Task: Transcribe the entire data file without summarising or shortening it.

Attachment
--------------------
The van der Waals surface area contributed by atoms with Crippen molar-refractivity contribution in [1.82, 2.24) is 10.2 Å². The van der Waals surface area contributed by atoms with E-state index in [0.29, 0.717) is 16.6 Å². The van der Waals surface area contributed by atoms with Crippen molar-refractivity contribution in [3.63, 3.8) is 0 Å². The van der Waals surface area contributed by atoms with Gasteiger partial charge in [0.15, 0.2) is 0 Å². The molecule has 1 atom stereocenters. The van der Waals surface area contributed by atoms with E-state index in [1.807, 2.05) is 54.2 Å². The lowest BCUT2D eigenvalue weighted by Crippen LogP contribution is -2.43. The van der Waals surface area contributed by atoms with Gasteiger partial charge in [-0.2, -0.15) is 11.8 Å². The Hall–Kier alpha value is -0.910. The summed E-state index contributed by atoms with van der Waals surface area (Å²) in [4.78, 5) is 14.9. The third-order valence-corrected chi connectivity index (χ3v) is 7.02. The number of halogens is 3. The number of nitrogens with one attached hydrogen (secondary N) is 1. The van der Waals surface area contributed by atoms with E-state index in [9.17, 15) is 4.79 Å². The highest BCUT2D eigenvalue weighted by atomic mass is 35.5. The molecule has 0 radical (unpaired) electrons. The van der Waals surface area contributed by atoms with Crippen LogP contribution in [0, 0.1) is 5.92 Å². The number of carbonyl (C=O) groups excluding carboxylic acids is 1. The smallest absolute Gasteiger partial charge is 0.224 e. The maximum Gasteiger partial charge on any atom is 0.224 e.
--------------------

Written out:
The van der Waals surface area contributed by atoms with Crippen molar-refractivity contribution in [1.82, 2.24) is 10.2 Å². The van der Waals surface area contributed by atoms with E-state index in [0.29, 0.717) is 16.6 Å². The van der Waals surface area contributed by atoms with Crippen molar-refractivity contribution in [3.63, 3.8) is 0 Å². The van der Waals surface area contributed by atoms with Gasteiger partial charge in [0.15, 0.2) is 0 Å². The molecule has 1 atom stereocenters. The van der Waals surface area contributed by atoms with E-state index in [1.807, 2.05) is 54.2 Å². The lowest BCUT2D eigenvalue weighted by Crippen LogP contribution is -2.43. The van der Waals surface area contributed by atoms with Gasteiger partial charge in [-0.2, -0.15) is 11.8 Å². The Hall–Kier alpha value is -0.910. The summed E-state index contributed by atoms with van der Waals surface area (Å²) in [4.78, 5) is 14.9. The third-order valence-corrected chi connectivity index (χ3v) is 7.02. The number of halogens is 3. The number of nitrogens with one attached hydrogen (secondary N) is 1. The van der Waals surface area contributed by atoms with E-state index in [9.17, 15) is 4.79 Å². The highest BCUT2D eigenvalue weighted by atomic mass is 35.5. The molecule has 0 radical (unpaired) electrons. The van der Waals surface area contributed by atoms with Crippen LogP contribution in [0, 0.1) is 5.92 Å². The number of carbonyl (C=O) groups excluding carboxylic acids is 1. The smallest absolute Gasteiger partial charge is 0.224 e. The maximum Gasteiger partial charge on any atom is 0.224 e.